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Ottawa didn't kill a Canadian bid to land an important and potentially lucrative international energy project near Toronto: The federal cabinet never got around to making a decision at all.

The project, an experimental thermonuclear reactor, would attempt a breakthrough in fusion energy that proponents say could lead to dramatic gains for the global environment and economic bounty for the host country.

The site is expected to cost about $17-billion over 30 years, and Canada would have had to cover about $4.6-billion of the bill. The Ontario government had agreed to pick up half that cost.

The federal cabinet discussed the matter at least twice in recent months, but never decided whether to participate in financing an international thermonuclear experimental reactor (ITER) in Canada. Multinational negotiations over where to build it started in November, 2001.

A body with members from industry, government and universities had launched an effort to make Clarington, Ont., the home of ITER. "I think it's an unbelievable missed opportunity," said Dr. Murray Stewart, chief executive officer of ITER Canada, the group that made the bid, which was withdrawn from competition last week. "We blew this."

Proponents say the Clarington site, adjacent to the Darlington nuclear generating station near Toronto, would have been the clear front-runner because of inherent advantages over the competing bids of France and Japan: easy access to tritium, a key fuel for the project and a byproduct of the adjacent reactor; access to a deep-sea-grade dock; a multicultural community for the foreign scientists; nearby universities, and the absence of seismic danger.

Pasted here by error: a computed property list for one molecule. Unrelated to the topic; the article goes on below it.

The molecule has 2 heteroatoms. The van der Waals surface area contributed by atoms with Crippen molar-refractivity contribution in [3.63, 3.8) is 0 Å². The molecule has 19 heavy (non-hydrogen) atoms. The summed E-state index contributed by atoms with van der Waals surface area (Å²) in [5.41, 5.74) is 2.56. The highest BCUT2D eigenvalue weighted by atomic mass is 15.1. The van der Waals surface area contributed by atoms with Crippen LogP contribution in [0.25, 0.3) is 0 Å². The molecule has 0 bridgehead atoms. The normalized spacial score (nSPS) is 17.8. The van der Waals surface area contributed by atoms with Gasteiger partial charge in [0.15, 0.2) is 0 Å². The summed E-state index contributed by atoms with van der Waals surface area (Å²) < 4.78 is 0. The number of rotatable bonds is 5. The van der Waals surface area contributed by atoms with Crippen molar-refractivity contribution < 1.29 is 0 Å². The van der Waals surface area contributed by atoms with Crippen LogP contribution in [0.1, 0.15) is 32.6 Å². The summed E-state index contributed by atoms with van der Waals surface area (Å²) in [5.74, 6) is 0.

They say the project would have meant hundreds of construction jobs, lured about 300 top international scientists to Canada and created a world-class cluster in a growing field. "It's a story made in heaven," said Frank Potter, who advised the Ontario government.

The new project aims to be the first fusion device to produce a burning plasma while operating at extremely high power for sustained periods, testing key components that might later make commercial fusion power possible.

A Liberal MP who represents a riding near Clarington said there are still big questions about the viability of fusion and noted, "It hasn't been proven that it will work."

Proponents say the proposal never caught fire or attracted a powerful champion in Ottawa despite emphasis in recent years on innovation and world-leading research. They take some of the blame, but accuse the government of being short-sighted and small-minded.

A federal government spokesman says a decision has not been made and the file is still open.

But those involved in preparing a Canadian bid say it's too late; they officially withdrew their tentative proposal at a meeting in Vienna last week due to lack of federal support.